Friday 29th April 2016
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Steel & Tube Holdings has agreed to sell only seismic reinforcing steel mesh which has been independently tested, the Commerce Commission said.
The regulator said in a statement that it signed court enforceable undertakings with Steel & Tube yesterday, under which the company will only sell its SE62 500E grade steel mesh that passes specific independent testing.
Earlier this month, the regulator said the mesh, which it tested as part of an investigation into Steel & Tube, didn't meet the requirements of the standard and would not be sold until compliance could be demonstrated. A sample from Fletcher Building was tested as part of the investigation, with no concerns raised.
"The testing requirements are in line with an expected clarification to the standard that MBIE is currently developing, after convening a technical advisory meeting with industry and technical experts on 14 April," the commission said. "The clarification will be designed to ensure a uniform approach to testing steel mesh under the standard and remove any confusion over the appropriate testing methodology. The commission will reassess the need for court enforceable undertakings when MBIE has clarified or amended the standard."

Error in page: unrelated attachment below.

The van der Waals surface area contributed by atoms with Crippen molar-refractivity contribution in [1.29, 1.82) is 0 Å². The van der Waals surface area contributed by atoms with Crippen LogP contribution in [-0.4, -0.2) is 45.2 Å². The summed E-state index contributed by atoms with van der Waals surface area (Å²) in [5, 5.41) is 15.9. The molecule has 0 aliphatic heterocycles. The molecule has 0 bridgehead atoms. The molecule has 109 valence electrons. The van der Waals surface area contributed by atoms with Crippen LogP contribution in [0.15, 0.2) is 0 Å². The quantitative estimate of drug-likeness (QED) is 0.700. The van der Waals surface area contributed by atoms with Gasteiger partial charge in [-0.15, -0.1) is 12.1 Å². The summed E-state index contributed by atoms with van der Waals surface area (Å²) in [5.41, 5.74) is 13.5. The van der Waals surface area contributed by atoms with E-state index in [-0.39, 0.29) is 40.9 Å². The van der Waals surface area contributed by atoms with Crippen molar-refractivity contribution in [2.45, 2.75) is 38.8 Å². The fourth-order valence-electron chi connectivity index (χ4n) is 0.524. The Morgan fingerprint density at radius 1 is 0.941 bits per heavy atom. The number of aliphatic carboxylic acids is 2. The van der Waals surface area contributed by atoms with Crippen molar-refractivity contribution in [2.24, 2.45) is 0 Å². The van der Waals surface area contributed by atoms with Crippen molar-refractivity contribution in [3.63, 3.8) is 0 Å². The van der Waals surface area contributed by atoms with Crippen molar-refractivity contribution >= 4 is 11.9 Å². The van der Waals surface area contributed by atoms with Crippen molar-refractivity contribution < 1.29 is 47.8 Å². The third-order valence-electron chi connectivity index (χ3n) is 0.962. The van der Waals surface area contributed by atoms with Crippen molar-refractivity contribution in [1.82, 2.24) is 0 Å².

The standard referred to is the joint Australia and New Zealand standard for steel reinforcing materials.
It is continuing its investigation into whether Steel & Tube breached the Fair Trading Act by producing testing certificates which included the logo of a laboratory which did not undertake the testing or by making misleading or unsubstantiated representations that the steel it supplied complied with the standard.
Last week the commission entered into a similar arrangement with Euro Corp which, along with Brilliance Steel, agreed last month to stop selling steel mesh products after the commission’s initial testing showed they didn’t meet the standard requirements in relation to elongation, which are designed to ensure the steel stretches under pressure or movement during an earthquake.
Steel mesh is used as reinforcement in concrete floor slabs used during the construction of houses, garages, and other buildings and can also be used for driveways and pathways. After the Canterbury earthquake in 2011, the ductility level was increased to a minimum elongation of 10 percent from about 2 percent formerly.
The commission is conducting a wider investigation into the industry, focused on possible misrepresentations on the mesh’s performance characteristics which would breach the Fair Trading Act.
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